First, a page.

My husband lies in a hospital bed. He is improving, with the progress expected of a patient who has been in bed for a week and a half after surgery. Discharge date could be soon. Maybe not. No way out of walking through the fearful places.

“I live here,” I say to the cafeteria staff when they notice I’ve become a regular. It’s easier to get a sympathetic smile, and then go on.

This experience can’t be explained in a few words anyway. Sure, the doctor and staff can talk about how digestion works, and how long it takes for the body to function again. The experts can’t predict how human spirits will act and interact. Hope comes through other people.

And friends and family have appeared like sun drying flooded waters.

Finally, a chance to breathe arrives. A trip to dinner—my meal is paid. Movie and ice cream—my wallet remains closed. And my sons decide I could use a little time with my grandkids. They are right on!

We go to a local restaurant. A blackboard covers one wall in the back corner. My three girls pretend to be teachers. I am the only pupil. The two older kids take turns. Ella fills the board with dainty designs that become one mass of lines; she covers herself with chalk dust. When I ask her a question she uses the appropriate teacher face. And I know I am honored to be here as Grandma, the student.

I think about S and her family. I don’t know them. I’ve never met the young boy who is certainly a man by now. But, I know that the gifts of things haven’t made the deepest impressions in my life. The present of presence? It makes all the difference in the world.

struggle part of the story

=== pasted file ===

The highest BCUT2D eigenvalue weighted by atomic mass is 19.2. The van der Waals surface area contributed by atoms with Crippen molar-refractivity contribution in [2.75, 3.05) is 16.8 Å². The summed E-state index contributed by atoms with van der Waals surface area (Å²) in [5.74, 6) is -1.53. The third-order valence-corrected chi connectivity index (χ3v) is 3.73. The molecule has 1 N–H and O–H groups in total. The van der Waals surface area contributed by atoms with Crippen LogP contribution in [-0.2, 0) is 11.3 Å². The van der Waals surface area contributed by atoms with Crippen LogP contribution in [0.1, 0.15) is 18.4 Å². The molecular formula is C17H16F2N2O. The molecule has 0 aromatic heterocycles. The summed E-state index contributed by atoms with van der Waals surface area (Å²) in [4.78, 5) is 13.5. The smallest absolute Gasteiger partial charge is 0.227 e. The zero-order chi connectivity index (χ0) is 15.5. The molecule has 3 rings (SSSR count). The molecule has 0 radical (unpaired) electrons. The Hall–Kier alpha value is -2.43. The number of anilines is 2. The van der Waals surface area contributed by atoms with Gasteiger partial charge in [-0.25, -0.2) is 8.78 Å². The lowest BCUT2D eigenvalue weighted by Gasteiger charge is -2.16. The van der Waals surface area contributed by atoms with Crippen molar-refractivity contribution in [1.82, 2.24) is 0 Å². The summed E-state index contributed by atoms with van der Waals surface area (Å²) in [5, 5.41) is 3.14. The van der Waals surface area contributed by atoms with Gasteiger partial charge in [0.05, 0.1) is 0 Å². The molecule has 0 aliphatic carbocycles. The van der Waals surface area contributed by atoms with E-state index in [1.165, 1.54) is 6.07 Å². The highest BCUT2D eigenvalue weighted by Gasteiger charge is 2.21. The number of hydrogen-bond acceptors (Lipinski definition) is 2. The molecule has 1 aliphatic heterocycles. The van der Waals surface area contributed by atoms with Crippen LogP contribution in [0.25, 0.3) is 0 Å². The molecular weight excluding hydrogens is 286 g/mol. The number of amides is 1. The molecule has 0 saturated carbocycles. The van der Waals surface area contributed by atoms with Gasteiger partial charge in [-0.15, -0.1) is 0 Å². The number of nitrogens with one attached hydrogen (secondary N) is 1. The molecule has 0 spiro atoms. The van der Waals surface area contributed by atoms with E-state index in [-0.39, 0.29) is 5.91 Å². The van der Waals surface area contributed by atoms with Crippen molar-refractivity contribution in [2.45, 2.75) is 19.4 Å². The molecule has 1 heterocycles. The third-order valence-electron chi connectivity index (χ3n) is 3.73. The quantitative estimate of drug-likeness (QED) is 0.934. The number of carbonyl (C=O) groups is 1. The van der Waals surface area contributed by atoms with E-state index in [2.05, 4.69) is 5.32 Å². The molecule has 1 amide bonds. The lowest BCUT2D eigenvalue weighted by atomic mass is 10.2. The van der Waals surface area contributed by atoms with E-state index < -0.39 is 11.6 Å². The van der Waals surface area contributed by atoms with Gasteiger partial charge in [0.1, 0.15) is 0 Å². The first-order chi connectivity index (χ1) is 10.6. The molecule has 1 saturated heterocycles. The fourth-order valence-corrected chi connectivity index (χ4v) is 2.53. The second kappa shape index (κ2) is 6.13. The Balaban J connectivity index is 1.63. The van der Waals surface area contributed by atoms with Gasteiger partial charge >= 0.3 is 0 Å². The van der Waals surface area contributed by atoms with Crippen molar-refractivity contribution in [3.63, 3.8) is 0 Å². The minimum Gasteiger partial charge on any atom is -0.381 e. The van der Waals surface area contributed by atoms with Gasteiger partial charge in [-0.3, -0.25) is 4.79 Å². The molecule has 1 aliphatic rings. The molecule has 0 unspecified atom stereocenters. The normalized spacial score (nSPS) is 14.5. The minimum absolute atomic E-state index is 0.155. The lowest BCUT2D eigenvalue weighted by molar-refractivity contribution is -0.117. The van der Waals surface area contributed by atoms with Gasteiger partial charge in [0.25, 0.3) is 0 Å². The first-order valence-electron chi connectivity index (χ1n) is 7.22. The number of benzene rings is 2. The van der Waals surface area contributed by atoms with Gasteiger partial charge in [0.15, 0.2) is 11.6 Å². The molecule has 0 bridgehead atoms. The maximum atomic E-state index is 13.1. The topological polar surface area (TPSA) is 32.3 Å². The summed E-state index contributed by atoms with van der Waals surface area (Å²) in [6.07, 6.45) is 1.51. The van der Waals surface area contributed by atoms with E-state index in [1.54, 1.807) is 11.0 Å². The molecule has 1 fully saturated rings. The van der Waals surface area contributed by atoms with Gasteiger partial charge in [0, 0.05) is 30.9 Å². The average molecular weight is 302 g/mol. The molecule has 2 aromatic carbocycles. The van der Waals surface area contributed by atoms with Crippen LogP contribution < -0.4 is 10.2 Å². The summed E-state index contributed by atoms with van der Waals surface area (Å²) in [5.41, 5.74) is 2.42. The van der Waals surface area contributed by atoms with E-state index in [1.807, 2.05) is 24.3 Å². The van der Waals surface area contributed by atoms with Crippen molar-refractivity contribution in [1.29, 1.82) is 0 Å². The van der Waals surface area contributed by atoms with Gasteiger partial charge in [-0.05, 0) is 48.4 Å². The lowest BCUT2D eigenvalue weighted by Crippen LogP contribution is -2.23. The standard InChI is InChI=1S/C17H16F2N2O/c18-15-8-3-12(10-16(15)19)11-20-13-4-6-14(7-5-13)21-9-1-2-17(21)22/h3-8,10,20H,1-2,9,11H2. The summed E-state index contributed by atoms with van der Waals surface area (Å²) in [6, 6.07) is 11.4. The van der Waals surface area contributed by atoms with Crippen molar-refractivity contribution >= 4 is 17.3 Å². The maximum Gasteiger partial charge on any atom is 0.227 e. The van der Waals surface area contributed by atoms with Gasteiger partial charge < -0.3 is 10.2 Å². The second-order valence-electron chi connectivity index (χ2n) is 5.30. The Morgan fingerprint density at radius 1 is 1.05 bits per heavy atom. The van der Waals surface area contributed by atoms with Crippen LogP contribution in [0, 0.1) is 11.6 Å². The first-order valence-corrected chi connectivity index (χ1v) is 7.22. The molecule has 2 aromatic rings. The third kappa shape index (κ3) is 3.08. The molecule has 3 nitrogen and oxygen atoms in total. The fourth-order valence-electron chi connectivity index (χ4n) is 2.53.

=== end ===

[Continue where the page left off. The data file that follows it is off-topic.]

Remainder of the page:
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Every student needs someone who says, simply, “You mean something. You count.” (Tony Kushner)

I am in a familiar place and ready to exercise—at least to the degree I can right now. My muscles feel somewhat stretched, relaxed. Few people are here today. The weather probably has something to do with it. Mother Nature is having violent, adolescent mood swings. One moment hot, the next stormy, followed by cold.

Then I hear the ubiquitous political discussion begin. A woman responds with a rant about how the world is ready to self-destruct. Our streets aren’t safe. Neither presidential candidate has worth. We shouldn’t bother populating the world. Our children don’t have a chance…

I sigh and move away. But, even though I’m not wearing my hearing aids, her voice penetrates the air and everything else. An idea comes to me; I decide to pursue it. I introduce myself to the lady.

True,” I begin. “A lot of bad stuff is out there. But I know some great kids. And they have made at least a few corners of the world better.” I tell her about Kate and how the kids in her class who have autism come to her for encouragement. And friendship. I mention our youngest granddaughter, Ella, who has Down syndrome, but has brought many members of the family up, in one way or another. Only four persons noticed I had new glasses; Ella was one of them. She is both aware and loving.

The woman comes closer to me. Closer than our culture usually finds acceptable until we know someone well. Yet, it seems okay. Even more than okay. Because, she tells me about a member of her family who had Down syndrome and died in her sixties. That person was an important part of her life.

And I let her know how important she was as a caretaker. She agrees that her relative saw and understood more than people knew she did. I see a new glow in my comrade’s eyes. Her nearness no longer feels as if it is trespassing inside my personal space.

Somehow I doubt this woman sees life with any less cynicism. But, perhaps, just perhaps, a seed of possibility has been planted. She did some good making the world a better place for her relative; maybe there are young people today doing the same thing.  

Later I tell my granddaughter she helped someone without even being there. She smiles. True, a student is generally considered a young school-aged individual. But, Kate shows me new apps for my iPad. She creates a collage of photos from a family birthday party within seconds. “And these are all free.” Twelve-year-old Kate teaches seventy-year-old Grandma.

I don’t plan to give up student status for a long time. The teacher’s age doesn’t matter. The relationship does. And so does gratitude. you-matter-you-hear-me